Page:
RF and anti-CCP were observed in only a few controls (2.98%) in our study, whereas in this population, higher numbers were expected due to the high frequency of parasitic and viral infections. Using European cut-off values for RF and anti-CCP antibodies, as done in this study, may be a problem in a sub-Saharan African population and for future studies it would be advisable to determine local cut-off values.

In our study there does not seem to be an association between the presence of the shared epitope and RF or anti-CCP antibodies (Table 4). Classic HLA-DRB1 S2 and S3P epitopes were very rare. Singwe-Ngandeu M et al. [21] observed also a discrepancy in a group of RA patients in Cameroon of whom more than 75% were RF positive and anti-CCP positive, but only 30% were carriers of the S2 and S3P HLA-DRB1 alleles. The four most frequent HLA-DRB1 alleles in our control group are those typically reported in sub-Saharan Africa [22].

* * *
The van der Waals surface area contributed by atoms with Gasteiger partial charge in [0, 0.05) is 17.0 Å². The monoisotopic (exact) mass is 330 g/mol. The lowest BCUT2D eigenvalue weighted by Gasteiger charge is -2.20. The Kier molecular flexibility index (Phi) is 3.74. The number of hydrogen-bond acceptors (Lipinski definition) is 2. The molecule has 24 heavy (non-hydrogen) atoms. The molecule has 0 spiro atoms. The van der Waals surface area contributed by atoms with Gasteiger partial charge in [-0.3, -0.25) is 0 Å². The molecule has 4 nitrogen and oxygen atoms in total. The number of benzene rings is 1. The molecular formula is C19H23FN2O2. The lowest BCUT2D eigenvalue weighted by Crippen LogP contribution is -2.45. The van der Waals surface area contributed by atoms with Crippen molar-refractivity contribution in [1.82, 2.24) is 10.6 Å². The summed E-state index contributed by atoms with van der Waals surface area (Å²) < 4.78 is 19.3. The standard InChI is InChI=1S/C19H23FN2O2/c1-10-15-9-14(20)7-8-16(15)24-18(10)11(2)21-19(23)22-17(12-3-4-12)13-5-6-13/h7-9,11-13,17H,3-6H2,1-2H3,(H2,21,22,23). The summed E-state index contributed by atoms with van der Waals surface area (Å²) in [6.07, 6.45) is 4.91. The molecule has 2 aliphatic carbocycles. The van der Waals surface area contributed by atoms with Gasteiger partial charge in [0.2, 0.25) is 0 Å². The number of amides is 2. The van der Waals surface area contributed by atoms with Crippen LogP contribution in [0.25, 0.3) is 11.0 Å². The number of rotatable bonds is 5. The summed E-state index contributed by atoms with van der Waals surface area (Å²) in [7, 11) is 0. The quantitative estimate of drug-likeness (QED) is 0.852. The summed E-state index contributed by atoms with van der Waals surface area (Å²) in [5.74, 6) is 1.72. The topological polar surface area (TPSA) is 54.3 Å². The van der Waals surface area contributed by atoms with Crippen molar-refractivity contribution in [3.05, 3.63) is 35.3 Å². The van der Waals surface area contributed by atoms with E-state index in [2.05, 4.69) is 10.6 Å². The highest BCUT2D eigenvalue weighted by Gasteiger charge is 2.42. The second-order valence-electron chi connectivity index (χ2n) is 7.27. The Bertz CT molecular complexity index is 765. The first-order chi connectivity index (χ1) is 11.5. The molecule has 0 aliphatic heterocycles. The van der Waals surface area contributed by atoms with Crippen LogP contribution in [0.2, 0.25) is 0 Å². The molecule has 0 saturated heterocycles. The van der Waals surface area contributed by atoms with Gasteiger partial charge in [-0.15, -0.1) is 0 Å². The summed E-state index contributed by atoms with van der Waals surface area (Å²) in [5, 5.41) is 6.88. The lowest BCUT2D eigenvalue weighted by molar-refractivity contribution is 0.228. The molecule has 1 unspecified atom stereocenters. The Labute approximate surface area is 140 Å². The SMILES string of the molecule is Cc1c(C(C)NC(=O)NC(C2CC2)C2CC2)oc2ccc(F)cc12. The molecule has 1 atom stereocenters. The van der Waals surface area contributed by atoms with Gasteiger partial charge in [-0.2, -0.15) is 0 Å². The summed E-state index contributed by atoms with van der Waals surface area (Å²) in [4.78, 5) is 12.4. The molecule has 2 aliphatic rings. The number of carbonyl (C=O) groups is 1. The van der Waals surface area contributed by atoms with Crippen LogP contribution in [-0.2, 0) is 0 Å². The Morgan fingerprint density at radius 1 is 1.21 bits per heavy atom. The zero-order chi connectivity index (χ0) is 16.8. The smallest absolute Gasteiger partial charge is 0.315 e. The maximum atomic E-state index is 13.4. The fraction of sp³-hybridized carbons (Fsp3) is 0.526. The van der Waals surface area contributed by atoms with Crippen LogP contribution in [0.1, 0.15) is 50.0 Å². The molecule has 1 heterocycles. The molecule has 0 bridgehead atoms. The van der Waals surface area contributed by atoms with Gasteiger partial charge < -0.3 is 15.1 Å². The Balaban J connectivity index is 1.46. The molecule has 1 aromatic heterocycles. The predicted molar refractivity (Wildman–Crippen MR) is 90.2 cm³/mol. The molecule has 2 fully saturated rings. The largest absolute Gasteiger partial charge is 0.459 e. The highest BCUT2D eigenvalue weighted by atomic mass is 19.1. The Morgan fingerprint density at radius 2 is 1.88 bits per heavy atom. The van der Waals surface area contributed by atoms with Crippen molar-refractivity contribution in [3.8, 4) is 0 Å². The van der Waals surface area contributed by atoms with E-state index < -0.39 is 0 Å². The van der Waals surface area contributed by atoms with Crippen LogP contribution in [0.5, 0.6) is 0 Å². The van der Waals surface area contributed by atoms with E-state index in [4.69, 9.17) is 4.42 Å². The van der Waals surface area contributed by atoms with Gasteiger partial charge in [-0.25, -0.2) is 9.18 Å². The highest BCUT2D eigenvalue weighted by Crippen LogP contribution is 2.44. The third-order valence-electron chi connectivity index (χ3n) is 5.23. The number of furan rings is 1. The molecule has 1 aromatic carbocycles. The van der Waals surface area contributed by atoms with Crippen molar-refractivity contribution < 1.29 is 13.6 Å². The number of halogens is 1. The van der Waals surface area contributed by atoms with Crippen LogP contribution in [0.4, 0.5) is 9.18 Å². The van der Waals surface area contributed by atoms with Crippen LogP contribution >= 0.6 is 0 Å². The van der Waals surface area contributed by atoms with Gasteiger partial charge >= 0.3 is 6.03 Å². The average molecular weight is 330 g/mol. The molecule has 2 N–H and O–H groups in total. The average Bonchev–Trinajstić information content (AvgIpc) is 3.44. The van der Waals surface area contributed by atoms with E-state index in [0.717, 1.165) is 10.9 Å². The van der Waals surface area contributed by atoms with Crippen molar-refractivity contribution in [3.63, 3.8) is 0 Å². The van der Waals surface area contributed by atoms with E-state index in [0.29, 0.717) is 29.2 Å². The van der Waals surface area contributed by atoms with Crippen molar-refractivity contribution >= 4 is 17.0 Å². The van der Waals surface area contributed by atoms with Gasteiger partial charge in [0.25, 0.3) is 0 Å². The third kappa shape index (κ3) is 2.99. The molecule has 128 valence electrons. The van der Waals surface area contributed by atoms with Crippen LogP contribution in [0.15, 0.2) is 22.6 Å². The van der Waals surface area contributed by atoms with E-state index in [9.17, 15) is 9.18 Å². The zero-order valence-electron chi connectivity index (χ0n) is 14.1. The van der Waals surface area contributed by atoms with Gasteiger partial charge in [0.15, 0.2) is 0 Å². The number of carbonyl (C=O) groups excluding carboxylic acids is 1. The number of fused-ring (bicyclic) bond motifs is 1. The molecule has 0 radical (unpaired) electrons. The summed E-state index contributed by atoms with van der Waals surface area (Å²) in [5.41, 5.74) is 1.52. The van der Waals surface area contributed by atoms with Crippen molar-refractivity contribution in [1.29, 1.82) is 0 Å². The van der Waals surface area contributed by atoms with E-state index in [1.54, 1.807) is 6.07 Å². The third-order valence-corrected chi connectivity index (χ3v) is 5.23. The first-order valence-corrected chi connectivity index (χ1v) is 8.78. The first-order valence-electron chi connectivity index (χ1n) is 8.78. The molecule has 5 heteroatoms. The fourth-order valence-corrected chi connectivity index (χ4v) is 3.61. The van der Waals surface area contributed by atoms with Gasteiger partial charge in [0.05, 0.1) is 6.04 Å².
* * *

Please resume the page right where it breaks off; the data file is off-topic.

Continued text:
Interestingly, there was a low prevalence of HLA-DRB1*04:01 in this study population (patients and controls) compared to other populations [23,24]. This observation is in agreement with that of Mbayo et al. [25,26], who reported that HLA-DR4 was less frequent in Congolese blood donors. This may be important since some authors have reported that HLA-DRB1*04:01 (S2) is associated with the most severe phenotype of RA [23,27]. Other HLA-DRB1 alleles, on the contrary, were more prevalent. In agreement with the study of Mbayo [25,26], we observed a high frequency of HLA-DRB1*15: 03 (X), DRB1*13:01/02 (S1) and DRB1*11:01 (S3D). The lower risk of these HLA-DRB1 alleles is confirmed in different studies [28-34].